I look like my mother, which means, as the masjid aunties are quick to remind me, that I will never be as beautiful.
“You look more and more like your mother everyday,” they always begin, these third world aunties with their overly familiar ways. “But your nose isn’t quite as long, and you’re much, much too thin.”
This is America, I want to tell them. You can’t just tell people what you think about their appearance. But I know that I could never bring myself to say this to the women who were witness to the slow unfolding of my girlhood. Besides, here in the masjid there is no America. It is unincorporated land: a liminal space between the lives we’ve left behind and the ones we have attempted to cobble together.
We are immigrant women, refugee women, converts, and born-agains. Women who, when they dream, dream of the desert plains they’ve left behind. Imagine it before the war, or after, after the blood has dried, the dictators have been toppled, and military leaders no longer swarm the streets in ravenous packs, leering and groping underage girls on their way to school. Long after the dead have been buried, prayed over, and forgiven.
How do you mourn the death of a country that you’ve only ever seen in a dream? How do you grieve the things you’ve lost when they are innumerable? These are questions with no answers: questions that burn like pillars in the far off horizon.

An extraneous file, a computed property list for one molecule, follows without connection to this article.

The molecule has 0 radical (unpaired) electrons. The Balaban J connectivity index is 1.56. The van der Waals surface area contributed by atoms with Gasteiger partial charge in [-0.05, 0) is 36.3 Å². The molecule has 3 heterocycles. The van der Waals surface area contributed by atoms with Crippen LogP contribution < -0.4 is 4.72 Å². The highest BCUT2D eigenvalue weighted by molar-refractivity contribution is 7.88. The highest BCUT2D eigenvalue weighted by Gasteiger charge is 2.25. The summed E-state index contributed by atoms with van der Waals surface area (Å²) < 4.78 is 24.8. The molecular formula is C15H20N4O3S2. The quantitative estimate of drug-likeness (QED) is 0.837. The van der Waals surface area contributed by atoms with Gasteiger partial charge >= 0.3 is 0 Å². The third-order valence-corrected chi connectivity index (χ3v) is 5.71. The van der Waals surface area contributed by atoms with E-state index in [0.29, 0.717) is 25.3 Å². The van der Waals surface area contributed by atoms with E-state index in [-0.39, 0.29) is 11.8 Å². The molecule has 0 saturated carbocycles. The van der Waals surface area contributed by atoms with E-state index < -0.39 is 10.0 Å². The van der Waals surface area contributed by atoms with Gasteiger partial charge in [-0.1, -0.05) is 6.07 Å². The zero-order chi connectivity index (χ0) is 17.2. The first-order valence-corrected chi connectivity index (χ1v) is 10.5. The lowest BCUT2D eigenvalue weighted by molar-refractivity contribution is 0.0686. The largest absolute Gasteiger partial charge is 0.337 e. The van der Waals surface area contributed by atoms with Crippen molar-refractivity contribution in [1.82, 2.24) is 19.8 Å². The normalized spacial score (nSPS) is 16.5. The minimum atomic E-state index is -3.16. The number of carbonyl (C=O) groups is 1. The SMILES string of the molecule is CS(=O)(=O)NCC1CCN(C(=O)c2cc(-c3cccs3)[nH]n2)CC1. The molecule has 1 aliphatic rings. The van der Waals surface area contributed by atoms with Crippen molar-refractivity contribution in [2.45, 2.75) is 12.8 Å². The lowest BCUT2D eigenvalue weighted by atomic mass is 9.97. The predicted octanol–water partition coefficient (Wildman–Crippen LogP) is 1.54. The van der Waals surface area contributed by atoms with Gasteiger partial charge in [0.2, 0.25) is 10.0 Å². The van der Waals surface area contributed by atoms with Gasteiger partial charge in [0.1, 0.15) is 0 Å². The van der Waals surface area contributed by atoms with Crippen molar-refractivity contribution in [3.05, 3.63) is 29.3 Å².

When mama takes me home with her for the first time in 2012, I don’t know what it is that I am looking for. I don’t know what it is that she has returned to find. We arrive only to discover that the old neighbors are long gone, and no one who’s replaced them knows our names.
Ayeeyo shows me around the city, but she is shy, as if the country’s failures are her own. She is embarrassed by the men on donkeys hustling water; she is embarrassed by the piles of trash that stink in the blazing heat of a Hargeisa afternoon.
All mama ever wanted from America was a house of her own—something to anchor her to this new country. She couldn’t afford one, not until much later, but in the early years of her un-homing it was here, with other women, in the House of God.
This is why I indulge the masjid aunties and their wildly invasive questions. I assure them that yes, I will get married soon, and yes, of course they will all be invited to the wedding.
Besides, maybe I will be a masjid aunty someday: a woman who force feeds her guests in a dramatic display of love; who wears orange and green and yellow at the same time; who talks too much shit; who takes no shit; who gets married too young and resents her husband; who tries to raise good boys but fails embarrassingly; who prays for daughters who rub rosewater behind their ears. A woman who remembers the droughts the ancestors survived, who still, after all this time and all this distance, dreams of rain.